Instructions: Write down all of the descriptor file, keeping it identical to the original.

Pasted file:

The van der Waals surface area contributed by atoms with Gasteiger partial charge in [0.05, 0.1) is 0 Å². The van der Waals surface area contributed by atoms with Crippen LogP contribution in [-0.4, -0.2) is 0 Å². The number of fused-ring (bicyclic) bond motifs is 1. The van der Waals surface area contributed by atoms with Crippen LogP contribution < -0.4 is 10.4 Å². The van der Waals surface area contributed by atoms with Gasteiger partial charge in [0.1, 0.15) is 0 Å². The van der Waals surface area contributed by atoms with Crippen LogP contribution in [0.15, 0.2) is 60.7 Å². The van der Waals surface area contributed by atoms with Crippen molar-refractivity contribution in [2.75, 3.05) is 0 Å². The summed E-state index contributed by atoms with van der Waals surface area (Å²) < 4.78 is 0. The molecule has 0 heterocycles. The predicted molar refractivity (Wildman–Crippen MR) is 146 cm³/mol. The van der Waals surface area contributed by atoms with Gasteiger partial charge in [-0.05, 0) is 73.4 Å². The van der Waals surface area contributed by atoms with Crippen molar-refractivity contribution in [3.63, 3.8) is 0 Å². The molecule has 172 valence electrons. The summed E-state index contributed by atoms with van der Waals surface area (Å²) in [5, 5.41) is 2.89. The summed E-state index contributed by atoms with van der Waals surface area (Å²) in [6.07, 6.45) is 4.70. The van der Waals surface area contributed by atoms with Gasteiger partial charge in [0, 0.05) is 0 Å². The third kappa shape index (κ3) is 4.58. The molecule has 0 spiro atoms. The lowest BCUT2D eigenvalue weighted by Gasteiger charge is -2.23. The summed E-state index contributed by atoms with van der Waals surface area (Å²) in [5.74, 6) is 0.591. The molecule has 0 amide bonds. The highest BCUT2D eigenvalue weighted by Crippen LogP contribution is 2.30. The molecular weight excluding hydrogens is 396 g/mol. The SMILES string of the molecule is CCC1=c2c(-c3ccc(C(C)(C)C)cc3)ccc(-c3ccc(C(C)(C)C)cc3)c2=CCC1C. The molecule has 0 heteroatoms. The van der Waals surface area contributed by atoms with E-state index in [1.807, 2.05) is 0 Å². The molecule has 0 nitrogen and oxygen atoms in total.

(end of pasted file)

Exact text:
The van der Waals surface area contributed by atoms with Gasteiger partial charge in [0.05, 0.1) is 0 Å². The van der Waals surface area contributed by atoms with Crippen LogP contribution in [-0.4, -0.2) is 0 Å². The number of fused-ring (bicyclic) bond motifs is 1. The van der Waals surface area contributed by atoms with Crippen LogP contribution < -0.4 is 10.4 Å². The van der Waals surface area contributed by atoms with Gasteiger partial charge in [0.1, 0.15) is 0 Å². The van der Waals surface area contributed by atoms with Crippen LogP contribution in [0.15, 0.2) is 60.7 Å². The van der Waals surface area contributed by atoms with Crippen molar-refractivity contribution in [2.75, 3.05) is 0 Å². The summed E-state index contributed by atoms with van der Waals surface area (Å²) < 4.78 is 0. The molecule has 0 heterocycles. The predicted molar refractivity (Wildman–Crippen MR) is 146 cm³/mol. The van der Waals surface area contributed by atoms with Gasteiger partial charge in [-0.05, 0) is 73.4 Å². The van der Waals surface area contributed by atoms with Crippen molar-refractivity contribution in [3.63, 3.8) is 0 Å². The molecule has 172 valence electrons. The summed E-state index contributed by atoms with van der Waals surface area (Å²) in [5, 5.41) is 2.89. The summed E-state index contributed by atoms with van der Waals surface area (Å²) in [6.07, 6.45) is 4.70. The van der Waals surface area contributed by atoms with Gasteiger partial charge in [0, 0.05) is 0 Å². The third kappa shape index (κ3) is 4.58. The molecule has 0 spiro atoms. The lowest BCUT2D eigenvalue weighted by Gasteiger charge is -2.23. The summed E-state index contributed by atoms with van der Waals surface area (Å²) in [5.74, 6) is 0.591. The molecule has 0 amide bonds. The highest BCUT2D eigenvalue weighted by Crippen LogP contribution is 2.30. The molecular weight excluding hydrogens is 396 g/mol. The SMILES string of the molecule is CCC1=c2c(-c3ccc(C(C)(C)C)cc3)ccc(-c3ccc(C(C)(C)C)cc3)c2=CCC1C. The molecule has 0 heteroatoms. The van der Waals surface area contributed by atoms with E-state index in [1.807, 2.05) is 0 Å². The molecule has 0 nitrogen and oxygen atoms in total.